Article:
What can be done? According to Borja Martínez, “many things [although] it all boils down to developers analysing the type of data that their apps are going to be dealing with and applying the necessary security and privacy methods”.

Each case is different, he states. “Some applications do not even deal with patient data and therefore it is not necessary to introduce such methods, others will use critical information and designers will have to decide which mechanisms to use. The main thing is that they do not disregard these aspects and that they concern themselves with investing part of the development time in analysing and implementing these techniques”.

Borja Martínez says that “to oblige developers to carry out this task, it is necessary to update laws which govern these aspects. Yet in two of the main world powers, the European Union and the United States, these laws are outdated and obsolete, and therefore should be reformulated to cover current mobile technology”.

In this sense, the EU Data Protection Directive dates back to 1995 and the HIPAA (Health Insurance Portability and Accountability Act) in the US is from1996.

Quick guide to e-health security

In their guide for health app developers, Martínez and his colleagues propose the following recommendations, among others:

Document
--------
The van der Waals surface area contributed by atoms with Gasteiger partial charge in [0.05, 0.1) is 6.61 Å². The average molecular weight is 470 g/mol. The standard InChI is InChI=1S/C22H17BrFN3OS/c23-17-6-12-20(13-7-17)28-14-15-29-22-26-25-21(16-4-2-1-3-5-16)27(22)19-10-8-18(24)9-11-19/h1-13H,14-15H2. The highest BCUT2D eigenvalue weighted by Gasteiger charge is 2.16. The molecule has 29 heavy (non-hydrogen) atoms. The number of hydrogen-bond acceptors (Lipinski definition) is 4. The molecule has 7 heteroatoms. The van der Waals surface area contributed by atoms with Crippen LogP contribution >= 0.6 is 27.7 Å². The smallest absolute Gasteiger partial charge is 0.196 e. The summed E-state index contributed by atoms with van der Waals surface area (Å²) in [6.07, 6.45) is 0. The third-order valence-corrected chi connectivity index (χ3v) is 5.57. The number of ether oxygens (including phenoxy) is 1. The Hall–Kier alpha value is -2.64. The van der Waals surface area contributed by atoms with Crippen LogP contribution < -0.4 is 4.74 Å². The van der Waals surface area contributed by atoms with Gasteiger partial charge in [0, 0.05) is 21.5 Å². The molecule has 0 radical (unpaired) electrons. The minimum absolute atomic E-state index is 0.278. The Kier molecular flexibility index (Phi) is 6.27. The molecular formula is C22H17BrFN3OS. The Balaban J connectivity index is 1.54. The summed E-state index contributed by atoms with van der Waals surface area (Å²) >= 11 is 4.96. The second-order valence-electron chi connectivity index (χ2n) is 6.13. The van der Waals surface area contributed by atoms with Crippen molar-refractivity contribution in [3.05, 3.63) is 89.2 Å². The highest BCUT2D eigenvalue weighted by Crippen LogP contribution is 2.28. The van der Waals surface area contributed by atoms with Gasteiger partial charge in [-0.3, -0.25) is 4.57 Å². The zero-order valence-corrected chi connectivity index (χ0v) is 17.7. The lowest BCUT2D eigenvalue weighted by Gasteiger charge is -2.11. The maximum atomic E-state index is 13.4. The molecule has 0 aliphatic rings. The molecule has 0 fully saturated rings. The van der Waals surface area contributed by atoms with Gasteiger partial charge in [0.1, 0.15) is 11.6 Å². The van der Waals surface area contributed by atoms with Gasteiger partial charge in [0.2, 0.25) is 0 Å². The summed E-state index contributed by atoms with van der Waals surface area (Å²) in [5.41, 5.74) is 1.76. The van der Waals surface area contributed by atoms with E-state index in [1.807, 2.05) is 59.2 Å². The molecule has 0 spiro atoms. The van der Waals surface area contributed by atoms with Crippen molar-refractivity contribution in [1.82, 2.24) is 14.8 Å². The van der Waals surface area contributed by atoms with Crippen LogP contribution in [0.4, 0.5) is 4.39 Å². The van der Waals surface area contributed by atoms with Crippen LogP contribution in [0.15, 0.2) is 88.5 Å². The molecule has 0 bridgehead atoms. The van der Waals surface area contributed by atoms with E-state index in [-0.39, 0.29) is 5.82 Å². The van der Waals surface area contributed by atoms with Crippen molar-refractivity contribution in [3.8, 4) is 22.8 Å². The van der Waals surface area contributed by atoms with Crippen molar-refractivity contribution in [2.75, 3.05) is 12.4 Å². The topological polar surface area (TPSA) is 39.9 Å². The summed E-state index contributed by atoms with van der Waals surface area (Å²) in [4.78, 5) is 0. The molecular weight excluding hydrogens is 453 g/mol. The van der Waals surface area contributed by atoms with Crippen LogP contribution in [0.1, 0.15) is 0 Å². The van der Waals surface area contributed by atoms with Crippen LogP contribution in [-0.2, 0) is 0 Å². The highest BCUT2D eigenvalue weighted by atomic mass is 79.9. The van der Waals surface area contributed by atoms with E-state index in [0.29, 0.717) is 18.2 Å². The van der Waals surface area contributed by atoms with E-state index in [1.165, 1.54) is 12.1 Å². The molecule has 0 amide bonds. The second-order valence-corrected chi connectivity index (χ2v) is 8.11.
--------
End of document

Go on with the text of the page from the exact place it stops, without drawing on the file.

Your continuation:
• Access control: centred on the patient, always allowing them the possibility of accessing or prohibiting access to their information.

  • Authentication: with a unique identity and a password known only to the user. This identity can be linked to a public infrastructure, such as RSA (River, Shamir and Adleman).

  • Security and confidentiality: the use of AES (Advanced Encryption Standard) with a cryptographic key of at least 128 bits is recommended to ensure security.

  • Integrity: at least one authentication code should be used based on a symmetric key, such as AES.

  • Patient information: before gathering any information, the apps must present users with a clear privacy policy to identify the person who will use the data, their purpose, the privacy methods used, their rights and a means of contact.

  • Data transfer: use TLS (Transport Layer Security) with encryption methods of 128 bits or virtual private networks.

  • Data retention: data must only be stored for the necessary amount of time for the established purpose, no longer.

  • Communication with body sensors: for communication with low-power sensors used in the body, cryptographic methods must be used for the authentication of devices and the distribution of the key.

  • Alert for security lapses: the developing company must alert the competent authorities as well as users as soon as possible and must help the user to reduce the possible damage caused by such breach


Borja Martínez Pérez, Isabel de la Torre-Díez y Miguel López-Coronado. “Privacy and Security in Mobile Health Apps: A Review and Recommendations”. Journal of Medical Systems. DOI: 10.1007/s10916-014-0181-3 (January, 2015)

Source: SINC
Copyright: Creative Commons